As I got into this one something that caused me to raise my eyebrows a bit in the previous one got to me: why was it necessary for Mr. Donaldson to use such an unnecessarily latinate vocabulary? I started to keep track of the particularly unusual words after I found three oddities in two succeeding pages. If I could deduce a meaning from the context or break down the sections to analyze reasonably easily I didn't note it but hear are a few examples of ones with which I had difficulty: (Rats, I'v...more
Great book, probably the most compelling so far (out of these first 4 books). While the main character still struggles with the fear of his power and the necessity of using it, he seems to be coming to terms with it. WOUNDED LAND does a good job of tying in with the events in the previous books, and keeping the reader's interest in where it's all leading.
Quinton Baran
This review has been hidden because it contains spoilers. To view it, click here.
First of an epic 1970s style Dungeons and Dragons / M.U.D. / Adventure style trilogy, dead in period in the play by mail / play by card style, focussing on character development rather than story telling.

Thomas Covenant is a contemporary leper in USA visited by a woman doctor. He is transported to another universe where Lord Foul has reft the land with Sunbane, an evil force which relies on human sacrifice to renew the land.

Donaldson has swallowed a dictionary (a *very* big one) in this rich fa...more
The second chronicles of Thomas Covenent, book one! This continuation of the beautifully magical tale returns Thomas Covenent to "The Land" but it's been harshly altered. Still a GREAT story and writing that always VASTLY expands your vocabulary!
Iain Coggins
I have an odd relationship with this series. I read the first trilogy at the end of the '90s and really loved it. Now, so many years and changes later, I decided to jump into the second trilogy. I plan on finishing the series, but I'm not in a hurry; this is both a result of Donaldson's daunting vocabulary and his lumbering narrative style. Actually, I wouldn't say it is his narrative style that is drawn out and plodding, but his character Thomas Covenant. I can't stand Covenant. He is the cente...more
Dragan Nanic
Return to the Land marked amazing experience - Donaldson moved from the Tolkien lookalike and let himself use all of the possibilities open by first trilogy and to the full extent, too.
Here is Covenant, but in doubt whether he is a main protagonist, more powerful than before, yet even more sick and doubtful of using that power. Yet the most memorable thing is Land itself - the shock of returning to the once beautiful and peaceful Land, in accordance with Earthpower, now ravaged beyond belief, t...more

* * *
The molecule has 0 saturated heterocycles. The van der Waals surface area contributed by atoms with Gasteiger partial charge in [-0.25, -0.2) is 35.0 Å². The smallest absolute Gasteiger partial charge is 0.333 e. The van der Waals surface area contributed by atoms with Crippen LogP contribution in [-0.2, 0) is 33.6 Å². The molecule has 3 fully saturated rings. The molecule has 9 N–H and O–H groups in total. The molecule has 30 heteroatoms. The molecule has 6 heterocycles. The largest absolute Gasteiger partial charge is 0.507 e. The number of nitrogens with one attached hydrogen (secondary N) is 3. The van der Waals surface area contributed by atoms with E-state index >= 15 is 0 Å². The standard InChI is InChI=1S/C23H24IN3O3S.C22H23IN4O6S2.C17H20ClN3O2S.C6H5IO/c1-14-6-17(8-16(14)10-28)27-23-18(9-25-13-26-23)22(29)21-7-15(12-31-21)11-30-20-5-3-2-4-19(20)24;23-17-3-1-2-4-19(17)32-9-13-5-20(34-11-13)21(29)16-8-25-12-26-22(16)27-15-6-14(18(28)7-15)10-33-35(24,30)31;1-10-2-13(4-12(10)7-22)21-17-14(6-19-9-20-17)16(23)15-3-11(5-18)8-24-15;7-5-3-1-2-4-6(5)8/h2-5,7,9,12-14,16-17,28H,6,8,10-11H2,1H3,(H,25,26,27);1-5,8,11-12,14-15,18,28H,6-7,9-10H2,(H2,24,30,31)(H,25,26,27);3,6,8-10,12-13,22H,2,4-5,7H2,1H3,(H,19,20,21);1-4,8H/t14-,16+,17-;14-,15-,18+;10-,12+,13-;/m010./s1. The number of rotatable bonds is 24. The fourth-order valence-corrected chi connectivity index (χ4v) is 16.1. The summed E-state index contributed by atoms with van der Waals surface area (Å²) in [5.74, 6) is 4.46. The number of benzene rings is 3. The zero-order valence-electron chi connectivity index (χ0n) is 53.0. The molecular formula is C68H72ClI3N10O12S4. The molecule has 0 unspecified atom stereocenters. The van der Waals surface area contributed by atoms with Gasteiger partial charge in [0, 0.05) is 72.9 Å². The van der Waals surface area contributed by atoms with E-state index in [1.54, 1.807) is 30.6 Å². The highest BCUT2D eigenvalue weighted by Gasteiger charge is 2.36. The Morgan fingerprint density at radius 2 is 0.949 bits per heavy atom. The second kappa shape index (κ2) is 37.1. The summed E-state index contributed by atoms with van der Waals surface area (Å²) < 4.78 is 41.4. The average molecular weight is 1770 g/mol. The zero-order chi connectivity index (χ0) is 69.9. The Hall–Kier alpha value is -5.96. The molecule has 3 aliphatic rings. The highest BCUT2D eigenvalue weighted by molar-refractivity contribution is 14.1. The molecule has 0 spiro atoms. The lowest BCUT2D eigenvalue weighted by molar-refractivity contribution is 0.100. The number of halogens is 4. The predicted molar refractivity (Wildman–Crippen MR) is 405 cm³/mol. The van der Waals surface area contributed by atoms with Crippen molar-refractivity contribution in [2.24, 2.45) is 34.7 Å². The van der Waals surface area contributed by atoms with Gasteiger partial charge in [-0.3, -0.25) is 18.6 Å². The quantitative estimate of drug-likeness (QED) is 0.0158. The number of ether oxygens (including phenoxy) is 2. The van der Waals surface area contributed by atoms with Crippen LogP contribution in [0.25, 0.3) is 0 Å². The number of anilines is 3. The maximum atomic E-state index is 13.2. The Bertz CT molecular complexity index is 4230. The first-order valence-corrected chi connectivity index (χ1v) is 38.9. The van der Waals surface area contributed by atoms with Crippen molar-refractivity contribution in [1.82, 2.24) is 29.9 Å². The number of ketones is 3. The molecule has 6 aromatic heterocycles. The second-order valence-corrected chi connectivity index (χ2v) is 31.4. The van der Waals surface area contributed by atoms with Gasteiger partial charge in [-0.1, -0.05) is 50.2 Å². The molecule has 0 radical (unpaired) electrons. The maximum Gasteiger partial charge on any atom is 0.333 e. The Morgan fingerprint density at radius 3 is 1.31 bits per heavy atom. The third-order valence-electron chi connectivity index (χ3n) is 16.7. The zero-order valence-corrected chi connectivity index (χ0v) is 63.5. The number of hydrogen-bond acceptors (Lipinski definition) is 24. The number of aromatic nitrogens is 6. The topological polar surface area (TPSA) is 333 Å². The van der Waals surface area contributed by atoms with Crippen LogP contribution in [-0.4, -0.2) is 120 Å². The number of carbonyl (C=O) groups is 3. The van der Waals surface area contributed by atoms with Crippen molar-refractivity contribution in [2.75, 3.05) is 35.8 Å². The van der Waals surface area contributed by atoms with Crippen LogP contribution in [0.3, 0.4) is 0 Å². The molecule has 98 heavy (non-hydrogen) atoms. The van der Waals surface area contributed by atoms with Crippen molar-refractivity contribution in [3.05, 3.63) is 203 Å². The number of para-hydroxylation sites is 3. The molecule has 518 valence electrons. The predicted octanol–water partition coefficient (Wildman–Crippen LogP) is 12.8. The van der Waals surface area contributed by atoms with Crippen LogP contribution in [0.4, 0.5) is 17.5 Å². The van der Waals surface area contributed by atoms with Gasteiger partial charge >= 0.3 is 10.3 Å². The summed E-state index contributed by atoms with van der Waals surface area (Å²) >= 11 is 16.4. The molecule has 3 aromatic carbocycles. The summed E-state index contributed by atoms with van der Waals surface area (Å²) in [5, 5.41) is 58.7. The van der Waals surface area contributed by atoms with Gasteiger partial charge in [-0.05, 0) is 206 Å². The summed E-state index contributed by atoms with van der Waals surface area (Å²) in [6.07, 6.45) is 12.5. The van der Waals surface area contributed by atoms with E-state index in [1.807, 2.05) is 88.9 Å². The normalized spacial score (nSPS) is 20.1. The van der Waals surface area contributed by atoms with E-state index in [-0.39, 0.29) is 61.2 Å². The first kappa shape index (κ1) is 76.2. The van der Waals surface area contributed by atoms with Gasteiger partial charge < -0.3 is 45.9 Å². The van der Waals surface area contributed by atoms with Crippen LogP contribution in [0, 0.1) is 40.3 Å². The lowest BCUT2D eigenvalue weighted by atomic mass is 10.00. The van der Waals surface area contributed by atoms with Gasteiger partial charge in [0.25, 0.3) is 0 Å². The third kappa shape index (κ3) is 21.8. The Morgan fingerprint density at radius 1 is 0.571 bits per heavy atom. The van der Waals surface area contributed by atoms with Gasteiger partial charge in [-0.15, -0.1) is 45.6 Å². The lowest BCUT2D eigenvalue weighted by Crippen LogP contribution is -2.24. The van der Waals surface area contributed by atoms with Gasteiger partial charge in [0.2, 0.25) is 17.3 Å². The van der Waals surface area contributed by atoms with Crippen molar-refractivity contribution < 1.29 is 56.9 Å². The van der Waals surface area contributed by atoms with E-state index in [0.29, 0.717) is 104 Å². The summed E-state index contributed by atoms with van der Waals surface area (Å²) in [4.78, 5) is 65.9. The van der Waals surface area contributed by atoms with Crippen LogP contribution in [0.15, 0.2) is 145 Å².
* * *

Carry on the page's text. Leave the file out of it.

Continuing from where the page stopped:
Stephen Hayes
Thomas Covenant the Unbeliever is back for another trilogy. Donaldson writes a good story, which manages to hold one's interest, perhaps because of the mcguffin of different suns, so that for the first half of the book one wonders what is going to happen next. When it seems that one is at last going to get an explanation, however, it turns out to be disappointing, and as bewildering as if there has been no explanation at all.

But Donaldson's style grates even more after three long books, with Co...more
I've become strangely attracted to this series. Fine, it seemingly started as another Tolkien rip-off with magic rings, faux-Mordor (Mount Thunder... bleh), vargs, a wannabe-Sauron with his hordes of ugly monsters and other tosh, but it soon took its own path. And it didn't turn out bad. I'm too busy to write a novel-length review, but here are some points I enjoy:

1. The main character is an anti-hero. This makes the plot awesomely unpredictable, as the reader cannot be certain whether he'll mes...more
I didn't like this series as much as first, although it is definitely better written, better developed, and better plotted. The fantasy world is more complex and challenging, the characters explore more of it, and the plot contains some mysteries that make you eager to keep reading.

However, it made me realize that a fundamental strength of the first series was its focus on the emotional and philosophical level of the struggle. This focus was aided by the generic nature of the plot and setting,...more
The Wounded Land by Stephen R. Donaldson is a very good book if you’re a fan of fiction. The book explains the characters well and explains the surroundings of the characters well too. Sometimes the book is hard to follow with all of the strange words for the Land and all of the different events happening.
The majority of this book is set in a place called the Land which is kind of an alternate reality. The Land was a beautiful place that was full of life. Lord Foul has tried many times taking ov...more
Went back and forth on whether to give three or four stars. Portions of the book did lag and I skimmed sections which I rarely do without feeling as though I lost out on the story. Character of Vain did not add much to the story but I will give Donaldson a chance to further develop that particular story line in future books ( If not this would be a significant flaw in the story)

I do appreciate that Donaldson did not take the easy way out and did transform the culture of the Land with a viable ex...more
Brian Schwartz